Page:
Diversity of correlated excitatory presynaptic inputs to pairs of cortical pyramidal neurons

Jami L. Milton-Dantzker and Edward M. Callaway

The Salk Institute for Biological Studies
The University of California, San Diego

Fundamental to an understanding of how neurons process information is basic knowledge about the underlying neuronal processing units. Functional units in primary sensory cortical areas that process stimuli from the periphery correlate to the columnar organization of cortical excitatory neuron dendrites and axons. This "functional column" hypothesis proposes that cortical neurons making up a processing unit would be joined by similar connections within a vertical column so that all cells within a unit are excited by incoming stimuli with small latency differences.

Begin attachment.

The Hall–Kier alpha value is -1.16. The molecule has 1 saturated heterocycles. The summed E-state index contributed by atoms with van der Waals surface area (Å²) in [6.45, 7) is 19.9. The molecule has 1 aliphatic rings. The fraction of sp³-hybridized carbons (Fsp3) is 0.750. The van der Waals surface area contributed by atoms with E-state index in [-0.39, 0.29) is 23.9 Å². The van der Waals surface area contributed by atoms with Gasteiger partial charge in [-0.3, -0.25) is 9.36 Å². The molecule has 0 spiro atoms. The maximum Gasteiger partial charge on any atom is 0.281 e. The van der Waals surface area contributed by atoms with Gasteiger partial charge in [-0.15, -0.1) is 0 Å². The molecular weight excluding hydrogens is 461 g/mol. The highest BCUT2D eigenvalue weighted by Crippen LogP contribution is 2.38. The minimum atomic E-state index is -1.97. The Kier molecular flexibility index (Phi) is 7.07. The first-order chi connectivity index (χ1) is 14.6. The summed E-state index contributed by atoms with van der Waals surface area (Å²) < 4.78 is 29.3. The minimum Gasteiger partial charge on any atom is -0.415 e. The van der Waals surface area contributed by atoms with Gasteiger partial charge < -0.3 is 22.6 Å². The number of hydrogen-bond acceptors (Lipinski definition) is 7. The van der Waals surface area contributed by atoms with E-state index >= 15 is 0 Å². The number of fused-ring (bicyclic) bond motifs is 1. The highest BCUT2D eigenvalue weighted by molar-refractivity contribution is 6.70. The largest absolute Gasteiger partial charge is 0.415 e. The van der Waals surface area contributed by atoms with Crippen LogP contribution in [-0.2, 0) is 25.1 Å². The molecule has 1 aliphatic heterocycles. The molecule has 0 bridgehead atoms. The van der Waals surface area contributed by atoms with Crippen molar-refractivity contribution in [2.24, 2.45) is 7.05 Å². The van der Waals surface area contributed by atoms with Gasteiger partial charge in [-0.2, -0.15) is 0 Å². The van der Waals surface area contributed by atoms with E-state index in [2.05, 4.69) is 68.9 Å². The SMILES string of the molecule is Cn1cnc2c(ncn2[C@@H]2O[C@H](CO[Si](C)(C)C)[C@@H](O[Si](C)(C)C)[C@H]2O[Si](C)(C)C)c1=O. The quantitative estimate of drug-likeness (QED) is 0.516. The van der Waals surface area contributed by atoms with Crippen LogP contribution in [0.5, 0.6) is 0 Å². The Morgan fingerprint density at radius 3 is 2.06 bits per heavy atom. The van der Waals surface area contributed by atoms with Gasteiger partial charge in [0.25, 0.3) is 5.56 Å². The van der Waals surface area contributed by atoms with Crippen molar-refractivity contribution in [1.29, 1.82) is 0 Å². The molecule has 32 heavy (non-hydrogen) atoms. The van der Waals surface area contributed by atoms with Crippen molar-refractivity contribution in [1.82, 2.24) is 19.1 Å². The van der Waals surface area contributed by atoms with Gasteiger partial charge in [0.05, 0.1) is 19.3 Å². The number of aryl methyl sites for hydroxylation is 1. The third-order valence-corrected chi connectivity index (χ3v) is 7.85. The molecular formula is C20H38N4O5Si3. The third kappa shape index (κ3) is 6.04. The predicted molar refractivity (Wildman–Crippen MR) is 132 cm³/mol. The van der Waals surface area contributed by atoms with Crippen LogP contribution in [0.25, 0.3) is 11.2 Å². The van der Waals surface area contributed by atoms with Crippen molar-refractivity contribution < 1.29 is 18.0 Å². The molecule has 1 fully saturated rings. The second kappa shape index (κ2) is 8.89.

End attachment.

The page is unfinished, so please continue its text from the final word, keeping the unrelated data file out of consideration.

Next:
Although the existence of vertically connected neurons in the cortex is not in question, a complete understanding of minimal units and/or rules of connectivity that define these functional columns has eluded experimentalists. In this study, we examined the extent and specificity of vertical connectivity to pairs of layer 2/3 pyramidal neurons to determine the organization of fine-scale microcircuits that comprise functional units. Specifically, we simultaneously mapped functional input to pairs of layer 2/3 pyramidal neurons to determine spatial and temporal correlation of synaptic input by combining dual intracellular recordings and scanning laser photostimulation. We analyzed cross-correlations of stimulus-evoked EPSCs between layer 2/3 pyramidal cells after stimulating in cortical layers 2/3, 4 and 5. Correlated presynaptic input was examined for neurons within 50 microns of one another, increasing the probability of recording between pairs of neurons that make up the same functional units. We asked how selective source (presynaptic) layers are for individual neurons in target (postsynaptic) layers and whether selectivity varied depending on the connectivity or spatial relationships of the target neurons.